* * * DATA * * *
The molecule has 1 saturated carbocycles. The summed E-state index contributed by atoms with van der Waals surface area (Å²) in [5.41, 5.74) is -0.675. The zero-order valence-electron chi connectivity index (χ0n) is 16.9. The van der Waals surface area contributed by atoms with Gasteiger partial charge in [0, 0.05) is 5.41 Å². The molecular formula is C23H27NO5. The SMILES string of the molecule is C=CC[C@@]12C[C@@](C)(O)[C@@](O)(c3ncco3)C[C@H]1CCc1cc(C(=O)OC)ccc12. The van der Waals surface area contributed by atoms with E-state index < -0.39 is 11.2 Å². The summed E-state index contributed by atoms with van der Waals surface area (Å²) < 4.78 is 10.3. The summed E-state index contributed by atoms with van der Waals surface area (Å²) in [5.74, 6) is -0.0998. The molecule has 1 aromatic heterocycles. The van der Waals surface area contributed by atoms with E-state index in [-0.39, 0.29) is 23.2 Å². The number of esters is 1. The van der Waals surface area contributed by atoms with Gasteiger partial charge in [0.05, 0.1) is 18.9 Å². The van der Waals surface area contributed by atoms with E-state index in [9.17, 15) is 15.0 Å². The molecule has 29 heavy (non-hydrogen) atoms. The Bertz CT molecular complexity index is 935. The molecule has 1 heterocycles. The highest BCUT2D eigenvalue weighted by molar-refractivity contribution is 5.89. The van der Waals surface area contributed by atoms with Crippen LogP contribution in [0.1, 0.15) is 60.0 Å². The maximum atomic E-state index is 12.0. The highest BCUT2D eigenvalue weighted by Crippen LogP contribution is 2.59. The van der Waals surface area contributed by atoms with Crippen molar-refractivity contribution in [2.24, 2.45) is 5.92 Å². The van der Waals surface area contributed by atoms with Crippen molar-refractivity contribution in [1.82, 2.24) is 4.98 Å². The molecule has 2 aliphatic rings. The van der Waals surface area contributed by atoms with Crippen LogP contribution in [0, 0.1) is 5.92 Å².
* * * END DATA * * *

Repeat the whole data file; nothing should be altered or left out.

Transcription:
The molecule has 1 saturated carbocycles. The summed E-state index contributed by atoms with van der Waals surface area (Å²) in [5.41, 5.74) is -0.675. The zero-order valence-electron chi connectivity index (χ0n) is 16.9. The van der Waals surface area contributed by atoms with Gasteiger partial charge in [0, 0.05) is 5.41 Å². The molecular formula is C23H27NO5. The SMILES string of the molecule is C=CC[C@@]12C[C@@](C)(O)[C@@](O)(c3ncco3)C[C@H]1CCc1cc(C(=O)OC)ccc12. The van der Waals surface area contributed by atoms with E-state index < -0.39 is 11.2 Å². The summed E-state index contributed by atoms with van der Waals surface area (Å²) < 4.78 is 10.3. The summed E-state index contributed by atoms with van der Waals surface area (Å²) in [5.74, 6) is -0.0998. The molecule has 1 aromatic heterocycles. The van der Waals surface area contributed by atoms with E-state index in [-0.39, 0.29) is 23.2 Å². The number of esters is 1. The van der Waals surface area contributed by atoms with Gasteiger partial charge in [0.05, 0.1) is 18.9 Å². The van der Waals surface area contributed by atoms with E-state index in [9.17, 15) is 15.0 Å². The molecule has 29 heavy (non-hydrogen) atoms. The Bertz CT molecular complexity index is 935. The molecule has 1 heterocycles. The highest BCUT2D eigenvalue weighted by molar-refractivity contribution is 5.89. The van der Waals surface area contributed by atoms with Crippen LogP contribution in [0.1, 0.15) is 60.0 Å². The maximum atomic E-state index is 12.0. The highest BCUT2D eigenvalue weighted by Crippen LogP contribution is 2.59. The van der Waals surface area contributed by atoms with Crippen molar-refractivity contribution in [2.24, 2.45) is 5.92 Å². The van der Waals surface area contributed by atoms with Crippen molar-refractivity contribution in [1.82, 2.24) is 4.98 Å². The molecule has 2 aliphatic rings. The van der Waals surface area contributed by atoms with Crippen LogP contribution in [0, 0.1) is 5.92 Å².